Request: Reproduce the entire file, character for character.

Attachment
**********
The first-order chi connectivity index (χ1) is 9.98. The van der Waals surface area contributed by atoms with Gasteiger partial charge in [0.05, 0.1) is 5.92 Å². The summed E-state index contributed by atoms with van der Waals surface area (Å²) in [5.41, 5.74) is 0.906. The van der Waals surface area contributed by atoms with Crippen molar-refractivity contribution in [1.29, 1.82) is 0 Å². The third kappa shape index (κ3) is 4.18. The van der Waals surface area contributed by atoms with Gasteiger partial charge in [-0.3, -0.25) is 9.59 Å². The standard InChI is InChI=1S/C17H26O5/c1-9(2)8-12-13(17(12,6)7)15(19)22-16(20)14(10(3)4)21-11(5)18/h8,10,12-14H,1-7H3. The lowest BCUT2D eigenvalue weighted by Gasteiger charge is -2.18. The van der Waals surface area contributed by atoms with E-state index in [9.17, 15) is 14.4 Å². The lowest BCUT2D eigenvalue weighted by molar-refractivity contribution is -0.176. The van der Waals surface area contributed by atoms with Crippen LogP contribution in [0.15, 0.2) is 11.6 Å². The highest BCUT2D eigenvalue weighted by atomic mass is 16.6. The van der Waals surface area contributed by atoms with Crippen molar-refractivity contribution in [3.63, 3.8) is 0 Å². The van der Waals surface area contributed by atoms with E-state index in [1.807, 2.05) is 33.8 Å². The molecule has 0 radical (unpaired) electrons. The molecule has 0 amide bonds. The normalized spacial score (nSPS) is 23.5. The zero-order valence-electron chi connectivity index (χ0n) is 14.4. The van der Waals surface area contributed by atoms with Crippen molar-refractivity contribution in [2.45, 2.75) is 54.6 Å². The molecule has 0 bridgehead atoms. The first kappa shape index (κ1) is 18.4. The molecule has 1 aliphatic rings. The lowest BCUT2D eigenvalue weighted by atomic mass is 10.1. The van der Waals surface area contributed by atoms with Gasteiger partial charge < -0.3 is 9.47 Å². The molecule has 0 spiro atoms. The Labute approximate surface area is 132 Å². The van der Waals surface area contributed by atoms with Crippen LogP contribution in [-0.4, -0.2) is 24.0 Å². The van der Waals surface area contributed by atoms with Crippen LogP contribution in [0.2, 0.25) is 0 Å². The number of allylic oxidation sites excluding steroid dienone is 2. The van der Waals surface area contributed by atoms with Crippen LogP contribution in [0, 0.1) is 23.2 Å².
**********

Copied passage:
The first-order chi connectivity index (χ1) is 9.98. The van der Waals surface area contributed by atoms with Gasteiger partial charge in [0.05, 0.1) is 5.92 Å². The summed E-state index contributed by atoms with van der Waals surface area (Å²) in [5.41, 5.74) is 0.906. The van der Waals surface area contributed by atoms with Crippen molar-refractivity contribution in [1.29, 1.82) is 0 Å². The third kappa shape index (κ3) is 4.18. The van der Waals surface area contributed by atoms with Gasteiger partial charge in [-0.3, -0.25) is 9.59 Å². The standard InChI is InChI=1S/C17H26O5/c1-9(2)8-12-13(17(12,6)7)15(19)22-16(20)14(10(3)4)21-11(5)18/h8,10,12-14H,1-7H3. The lowest BCUT2D eigenvalue weighted by Gasteiger charge is -2.18. The van der Waals surface area contributed by atoms with E-state index in [9.17, 15) is 14.4 Å². The lowest BCUT2D eigenvalue weighted by molar-refractivity contribution is -0.176. The van der Waals surface area contributed by atoms with Crippen LogP contribution in [0.15, 0.2) is 11.6 Å². The highest BCUT2D eigenvalue weighted by atomic mass is 16.6. The van der Waals surface area contributed by atoms with Crippen molar-refractivity contribution in [3.63, 3.8) is 0 Å². The van der Waals surface area contributed by atoms with E-state index in [1.807, 2.05) is 33.8 Å². The molecule has 0 radical (unpaired) electrons. The molecule has 0 amide bonds. The normalized spacial score (nSPS) is 23.5. The zero-order valence-electron chi connectivity index (χ0n) is 14.4. The van der Waals surface area contributed by atoms with Crippen molar-refractivity contribution in [2.45, 2.75) is 54.6 Å². The molecule has 0 bridgehead atoms. The first kappa shape index (κ1) is 18.4. The molecule has 1 aliphatic rings. The lowest BCUT2D eigenvalue weighted by atomic mass is 10.1. The van der Waals surface area contributed by atoms with Gasteiger partial charge < -0.3 is 9.47 Å². The molecule has 0 spiro atoms. The Labute approximate surface area is 132 Å². The van der Waals surface area contributed by atoms with Crippen LogP contribution in [-0.4, -0.2) is 24.0 Å². The van der Waals surface area contributed by atoms with Crippen LogP contribution in [0.2, 0.25) is 0 Å². The number of allylic oxidation sites excluding steroid dienone is 2. The van der Waals surface area contributed by atoms with Crippen LogP contribution in [0, 0.1) is 23.2 Å².